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    ABSTRACT: Background Brain metastases are one of the most malignant complications of lung cancer and constitute a significant cause of cancer related morbidity and mortality worldwide. Recent years of investigation suggested a role of LKB1 in NSCLC development and progression, in synergy with KRAS alteration. In this study, we systematically analyzed how LKB1 and KRAS alteration, measured by mutation, gene expression (GE) and copy number (CN), are associated with brain metastasis in NSCLC. Materials and Methods Patients treated at University of North Carolina Hospital from 1990 to 2009 with NSCLC provided frozen, surgically extracted tumors for analysis. GE was measured using Agilent 44,000 custom-designed arrays, CN was assessed by Affymetrix GeneChip Human Mapping 250 K Sty Array or the Genome-Wide Human SNP Array 6.0 and gene mutation was detected using ABI sequencing. Integrated analysis was conducted to assess the relationship between these genetic markers and brain metastasis. A model was proposed for brain metastasis prediction using these genetic measurements. Results 17 of the 174 patients developed brain metastasis. LKB1 wild type tumors had significantly higher LKB1 CN (p < 0.001) and GE (p = 0.002) than the LKB1 mutant group. KRAS wild type tumors had significantly lower KRAS GE (p < 0.001) and lower CN, although the latter failed to be significant (p = 0.295). Lower LKB1 CN (p = 0.039) and KRAS mutation (p = 0.007) were significantly associated with more brain metastasis. The predictive model based on nodal (N) stage, patient age, LKB1 CN and KRAS mutation had a good prediction accuracy, with area under the ROC curve of 0.832 (p < 0.001). Conclusion LKB1 CN in combination with KRAS mutation predicted brain metastasis in NSCLC.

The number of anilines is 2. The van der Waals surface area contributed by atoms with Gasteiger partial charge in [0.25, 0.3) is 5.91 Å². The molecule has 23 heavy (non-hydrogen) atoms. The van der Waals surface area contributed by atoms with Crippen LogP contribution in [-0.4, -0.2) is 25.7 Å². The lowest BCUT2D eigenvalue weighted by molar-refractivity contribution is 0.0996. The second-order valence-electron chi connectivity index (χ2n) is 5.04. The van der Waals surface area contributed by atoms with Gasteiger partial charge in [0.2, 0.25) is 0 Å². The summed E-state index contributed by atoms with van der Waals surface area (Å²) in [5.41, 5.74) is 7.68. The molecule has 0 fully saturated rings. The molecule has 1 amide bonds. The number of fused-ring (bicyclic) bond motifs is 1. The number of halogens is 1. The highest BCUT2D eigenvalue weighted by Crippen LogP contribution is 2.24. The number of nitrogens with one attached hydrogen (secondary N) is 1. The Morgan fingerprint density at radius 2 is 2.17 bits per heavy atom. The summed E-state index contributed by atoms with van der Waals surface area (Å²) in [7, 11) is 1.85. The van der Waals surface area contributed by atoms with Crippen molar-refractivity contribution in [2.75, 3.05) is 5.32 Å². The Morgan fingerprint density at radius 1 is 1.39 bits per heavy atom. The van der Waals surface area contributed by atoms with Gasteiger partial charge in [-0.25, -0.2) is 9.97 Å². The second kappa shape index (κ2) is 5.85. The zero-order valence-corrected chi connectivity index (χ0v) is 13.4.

Lung Cancer 08/2014; 86(2). DOI:10.1016/j.lungcan.2014.08.013 · 3.74 Impact Factor